Gudrun Barenbrock — Inverted

Written by Yosr Chaieb. Published on 2 January 2023.

Since 2000, the German artist Gudrun Barenbrock has been experimenting with archived footage collected during her trips around the world. These visual materials undergo the various processes of collage, montage, juxtaposition, overlaying, coloring, and/or decoloring. The final product is an artistic palimpsest, a multi-layered record of Gudrun’s urban, natural, and representational surrounding spaces.

Gudrun’s aesthetic vision consists of visual conceits, permeated with instances of harmonious discrepancies, and discordant harmonies. For example, the juxtaposition of the natural site and the urban mechanical space creates a wide margin for contemplation and interpretation. These snapshots taken from common everyday scenes engage in a fertile dialogue with both the urban site and the onlooker.

In addition, the use of the negative film is recurrent in Gudrun’s art. It communicates a shadowy effect that renders strange an ordinary scene. The interplay between light and darkness further accentuates this effect and thrusts the onlooker into a loop of inquisitiveness.

For the MISE EN LUMIÈRE public art project in Tunis, Gudrun Barenbrock invigorated Bab Bhar, the Cathedral, the City Hall, the City Museum, and the City Theater with still and moving images that do not dispense with depth, artistic ingenuity, and formal mastery. The visiting artist invested her aesthetic vision and artistic expertise in MISE EN LUMIÈRE through a number of artistic expressions that highlight both the light art and the project’s theme, along with a number of local and international artists selected by the artistic directors Aymen Gharbi and Bettina Pelz for the commission.

Dedicated to shed light upon both the iconic sites and the pioneering women in Tunisia, the commissioned project inspired the artist to create visual representations of the thorny yet steady pathways pursued by Tunisian female avant-gardists. Gudrun endowed her artworks with a motion to emulate the historical figures’ movement forward and backward from their relative success.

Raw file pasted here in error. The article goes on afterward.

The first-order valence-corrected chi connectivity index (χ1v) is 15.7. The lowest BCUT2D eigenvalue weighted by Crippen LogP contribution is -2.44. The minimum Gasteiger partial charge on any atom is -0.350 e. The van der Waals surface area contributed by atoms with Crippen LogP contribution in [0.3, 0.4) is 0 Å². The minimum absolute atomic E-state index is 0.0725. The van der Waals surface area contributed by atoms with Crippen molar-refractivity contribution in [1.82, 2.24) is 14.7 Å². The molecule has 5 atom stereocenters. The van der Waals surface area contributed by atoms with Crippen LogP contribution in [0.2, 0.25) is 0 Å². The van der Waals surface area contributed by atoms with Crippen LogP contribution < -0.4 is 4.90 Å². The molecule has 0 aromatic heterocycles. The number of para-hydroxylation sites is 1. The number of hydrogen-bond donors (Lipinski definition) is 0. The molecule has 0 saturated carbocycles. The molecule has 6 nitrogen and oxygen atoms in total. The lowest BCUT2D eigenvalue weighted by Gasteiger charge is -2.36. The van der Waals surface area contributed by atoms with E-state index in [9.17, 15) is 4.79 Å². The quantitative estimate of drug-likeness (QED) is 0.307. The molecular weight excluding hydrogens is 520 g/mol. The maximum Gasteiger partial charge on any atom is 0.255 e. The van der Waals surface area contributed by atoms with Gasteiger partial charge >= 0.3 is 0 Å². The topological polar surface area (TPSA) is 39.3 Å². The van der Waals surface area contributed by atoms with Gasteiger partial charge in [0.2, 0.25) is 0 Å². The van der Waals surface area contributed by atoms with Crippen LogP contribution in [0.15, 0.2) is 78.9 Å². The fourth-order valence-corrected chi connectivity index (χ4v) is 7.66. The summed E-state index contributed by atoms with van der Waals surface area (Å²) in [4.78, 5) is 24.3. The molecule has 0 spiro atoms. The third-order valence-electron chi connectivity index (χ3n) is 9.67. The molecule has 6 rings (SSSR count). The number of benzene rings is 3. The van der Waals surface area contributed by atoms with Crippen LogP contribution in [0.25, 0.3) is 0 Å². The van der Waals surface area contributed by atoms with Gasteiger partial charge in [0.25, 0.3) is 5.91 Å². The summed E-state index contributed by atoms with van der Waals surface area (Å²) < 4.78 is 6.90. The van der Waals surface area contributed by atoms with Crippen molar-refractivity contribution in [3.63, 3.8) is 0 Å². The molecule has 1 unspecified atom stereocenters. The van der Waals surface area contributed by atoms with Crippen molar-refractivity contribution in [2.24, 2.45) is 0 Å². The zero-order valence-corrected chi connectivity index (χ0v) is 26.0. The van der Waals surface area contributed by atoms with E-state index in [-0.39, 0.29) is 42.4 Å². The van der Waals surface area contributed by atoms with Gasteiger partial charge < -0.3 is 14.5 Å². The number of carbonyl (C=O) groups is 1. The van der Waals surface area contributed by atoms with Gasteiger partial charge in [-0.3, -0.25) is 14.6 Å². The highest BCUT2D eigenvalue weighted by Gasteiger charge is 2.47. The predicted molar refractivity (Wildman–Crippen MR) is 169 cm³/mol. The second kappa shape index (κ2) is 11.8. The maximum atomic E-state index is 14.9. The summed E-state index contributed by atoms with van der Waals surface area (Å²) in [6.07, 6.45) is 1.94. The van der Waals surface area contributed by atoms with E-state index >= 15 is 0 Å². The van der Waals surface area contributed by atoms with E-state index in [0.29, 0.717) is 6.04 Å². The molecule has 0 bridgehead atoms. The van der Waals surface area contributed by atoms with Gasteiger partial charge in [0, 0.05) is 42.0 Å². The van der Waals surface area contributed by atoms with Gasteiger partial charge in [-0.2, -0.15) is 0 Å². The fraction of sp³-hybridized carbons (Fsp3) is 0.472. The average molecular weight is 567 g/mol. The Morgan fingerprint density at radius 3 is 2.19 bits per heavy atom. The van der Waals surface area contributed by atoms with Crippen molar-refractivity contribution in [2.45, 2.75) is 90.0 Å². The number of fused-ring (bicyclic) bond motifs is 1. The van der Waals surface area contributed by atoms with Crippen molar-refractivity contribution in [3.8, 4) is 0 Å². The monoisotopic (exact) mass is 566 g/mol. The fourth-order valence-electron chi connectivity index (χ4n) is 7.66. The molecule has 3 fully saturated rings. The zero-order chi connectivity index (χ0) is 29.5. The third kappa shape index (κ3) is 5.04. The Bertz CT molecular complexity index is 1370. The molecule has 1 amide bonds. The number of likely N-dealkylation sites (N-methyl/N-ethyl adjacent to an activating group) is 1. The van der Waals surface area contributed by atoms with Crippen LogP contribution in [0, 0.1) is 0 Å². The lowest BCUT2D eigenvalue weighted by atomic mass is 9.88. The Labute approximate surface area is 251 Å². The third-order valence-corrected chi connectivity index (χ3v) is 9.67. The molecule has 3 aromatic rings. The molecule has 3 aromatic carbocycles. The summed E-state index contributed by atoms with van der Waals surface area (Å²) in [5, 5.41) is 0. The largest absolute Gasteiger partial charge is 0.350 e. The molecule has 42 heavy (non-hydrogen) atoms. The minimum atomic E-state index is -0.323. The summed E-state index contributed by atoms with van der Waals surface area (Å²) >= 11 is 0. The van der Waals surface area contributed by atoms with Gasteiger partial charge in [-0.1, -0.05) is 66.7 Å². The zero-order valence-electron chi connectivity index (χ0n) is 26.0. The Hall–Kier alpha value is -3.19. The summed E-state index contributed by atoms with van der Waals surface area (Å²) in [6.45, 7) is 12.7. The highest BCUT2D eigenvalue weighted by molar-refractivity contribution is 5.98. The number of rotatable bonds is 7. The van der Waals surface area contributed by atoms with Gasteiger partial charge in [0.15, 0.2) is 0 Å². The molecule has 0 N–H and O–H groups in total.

At Bab Bhar, The City’s Museum, and at the City Theater

Photos: Gudrun Barenbrock, Ouafa Ben Amor.
To introduce the guiding theme of the project, Gudrun chose to cover the building with digitized revisions of drawn or photographed portraits of all the pioneering women selected for the Mise En Lumière’s project. These portraits were collaged with the animated texts, and pixelated letters referring back to both Najet Abdelkader’s text and MEL’s selected French keywords; “Innovatrice, Révolutionnaire, Avant-Gardiste, Audacieuse, Créatrice, Pionnière, Creative, Moderniste, Futuriste,” conceived by Detlef Hartung.

At Bab Bhar

Photos: Gudrun Barenbrock, Ouafa Ben Amor.
The artwork exhibited on the gate of Bab Bhar consists of the artistic representation of present-day walkers. These passers-by, described by the artist as “the walking dead,” penetrate the gate like ghosts. They come across the urban site, and disappear in the gate, in a familiar yet strange fashion. The slow yet persistent movement of these figures hearkens back to the Tunisian avant-gardists’ paths toward history. These immortal women such as Habiba Msika, Saliha, Arwa La Kairouanaise, Ons Jabeur, and the rest of the names selected for MISE EN LUMIÈRE, did not all take the easy way towards success. Some of them were privileged. The others, however, embarked on a thorny journey against the hindrance of patriarchy and poverty. Some even died trying, and fell into oblivion a little after.